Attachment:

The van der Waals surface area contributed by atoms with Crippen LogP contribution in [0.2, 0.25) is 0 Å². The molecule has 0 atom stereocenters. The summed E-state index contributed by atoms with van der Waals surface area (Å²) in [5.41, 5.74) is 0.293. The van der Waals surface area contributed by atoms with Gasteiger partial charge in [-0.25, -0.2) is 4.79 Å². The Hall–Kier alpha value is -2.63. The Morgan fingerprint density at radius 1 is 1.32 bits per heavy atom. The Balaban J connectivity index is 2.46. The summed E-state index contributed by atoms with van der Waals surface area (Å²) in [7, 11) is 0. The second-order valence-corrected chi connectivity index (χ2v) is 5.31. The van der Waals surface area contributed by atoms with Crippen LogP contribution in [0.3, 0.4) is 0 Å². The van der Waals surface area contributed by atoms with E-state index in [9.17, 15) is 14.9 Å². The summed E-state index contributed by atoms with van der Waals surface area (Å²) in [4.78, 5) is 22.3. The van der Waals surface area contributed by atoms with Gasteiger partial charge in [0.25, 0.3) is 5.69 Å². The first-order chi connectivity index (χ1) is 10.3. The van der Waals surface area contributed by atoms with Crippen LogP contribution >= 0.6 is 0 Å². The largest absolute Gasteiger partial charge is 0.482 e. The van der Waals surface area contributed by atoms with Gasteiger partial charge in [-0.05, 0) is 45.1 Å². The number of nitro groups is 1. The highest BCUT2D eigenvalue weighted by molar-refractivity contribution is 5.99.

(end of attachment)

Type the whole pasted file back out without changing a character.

The van der Waals surface area contributed by atoms with Crippen LogP contribution in [0.2, 0.25) is 0 Å². The molecule has 0 atom stereocenters. The summed E-state index contributed by atoms with van der Waals surface area (Å²) in [5.41, 5.74) is 0.293. The van der Waals surface area contributed by atoms with Gasteiger partial charge in [-0.25, -0.2) is 4.79 Å². The Hall–Kier alpha value is -2.63. The Morgan fingerprint density at radius 1 is 1.32 bits per heavy atom. The Balaban J connectivity index is 2.46. The summed E-state index contributed by atoms with van der Waals surface area (Å²) in [7, 11) is 0. The second-order valence-corrected chi connectivity index (χ2v) is 5.31. The van der Waals surface area contributed by atoms with Crippen LogP contribution in [0.3, 0.4) is 0 Å². The van der Waals surface area contributed by atoms with E-state index in [9.17, 15) is 14.9 Å². The summed E-state index contributed by atoms with van der Waals surface area (Å²) in [4.78, 5) is 22.3. The van der Waals surface area contributed by atoms with Gasteiger partial charge in [0.25, 0.3) is 5.69 Å². The first-order chi connectivity index (χ1) is 10.3. The van der Waals surface area contributed by atoms with Crippen LogP contribution >= 0.6 is 0 Å². The largest absolute Gasteiger partial charge is 0.482 e. The van der Waals surface area contributed by atoms with Gasteiger partial charge in [-0.05, 0) is 45.1 Å². The number of nitro groups is 1. The highest BCUT2D eigenvalue weighted by molar-refractivity contribution is 5.99.